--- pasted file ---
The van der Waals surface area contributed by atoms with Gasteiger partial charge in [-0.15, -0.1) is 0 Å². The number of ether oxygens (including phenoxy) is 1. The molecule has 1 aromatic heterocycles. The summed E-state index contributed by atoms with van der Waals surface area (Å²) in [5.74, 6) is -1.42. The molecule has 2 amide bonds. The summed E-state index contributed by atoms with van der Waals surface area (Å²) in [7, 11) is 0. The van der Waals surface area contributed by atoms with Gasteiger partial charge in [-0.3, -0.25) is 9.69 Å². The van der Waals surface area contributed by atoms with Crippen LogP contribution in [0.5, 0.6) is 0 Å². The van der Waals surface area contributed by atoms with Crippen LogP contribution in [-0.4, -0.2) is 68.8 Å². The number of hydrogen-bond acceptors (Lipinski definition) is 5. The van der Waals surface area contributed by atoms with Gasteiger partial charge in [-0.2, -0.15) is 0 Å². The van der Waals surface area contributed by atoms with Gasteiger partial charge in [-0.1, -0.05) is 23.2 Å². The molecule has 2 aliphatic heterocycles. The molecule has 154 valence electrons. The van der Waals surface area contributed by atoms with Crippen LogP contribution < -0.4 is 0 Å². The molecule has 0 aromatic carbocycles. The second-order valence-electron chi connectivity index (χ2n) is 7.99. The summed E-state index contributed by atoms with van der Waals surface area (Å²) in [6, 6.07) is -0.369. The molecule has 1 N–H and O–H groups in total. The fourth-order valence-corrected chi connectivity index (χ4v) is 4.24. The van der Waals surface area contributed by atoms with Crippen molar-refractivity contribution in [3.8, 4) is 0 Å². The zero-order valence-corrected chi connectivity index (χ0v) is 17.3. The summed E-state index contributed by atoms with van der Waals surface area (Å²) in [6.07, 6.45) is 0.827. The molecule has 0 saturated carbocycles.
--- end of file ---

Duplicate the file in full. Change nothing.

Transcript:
The van der Waals surface area contributed by atoms with Gasteiger partial charge in [-0.15, -0.1) is 0 Å². The number of ether oxygens (including phenoxy) is 1. The molecule has 1 aromatic heterocycles. The summed E-state index contributed by atoms with van der Waals surface area (Å²) in [5.74, 6) is -1.42. The molecule has 2 amide bonds. The summed E-state index contributed by atoms with van der Waals surface area (Å²) in [7, 11) is 0. The van der Waals surface area contributed by atoms with Gasteiger partial charge in [-0.3, -0.25) is 9.69 Å². The van der Waals surface area contributed by atoms with Crippen LogP contribution in [0.5, 0.6) is 0 Å². The van der Waals surface area contributed by atoms with Crippen LogP contribution in [-0.4, -0.2) is 68.8 Å². The number of hydrogen-bond acceptors (Lipinski definition) is 5. The van der Waals surface area contributed by atoms with Gasteiger partial charge in [-0.2, -0.15) is 0 Å². The van der Waals surface area contributed by atoms with Gasteiger partial charge in [-0.1, -0.05) is 23.2 Å². The molecule has 2 aliphatic heterocycles. The molecule has 154 valence electrons. The van der Waals surface area contributed by atoms with Crippen LogP contribution < -0.4 is 0 Å². The molecule has 0 aromatic carbocycles. The second-order valence-electron chi connectivity index (χ2n) is 7.99. The summed E-state index contributed by atoms with van der Waals surface area (Å²) in [6, 6.07) is -0.369. The molecule has 1 N–H and O–H groups in total. The fourth-order valence-corrected chi connectivity index (χ4v) is 4.24. The van der Waals surface area contributed by atoms with Crippen molar-refractivity contribution in [3.8, 4) is 0 Å². The zero-order valence-corrected chi connectivity index (χ0v) is 17.3. The summed E-state index contributed by atoms with van der Waals surface area (Å²) in [6.07, 6.45) is 0.827. The molecule has 0 saturated carbocycles.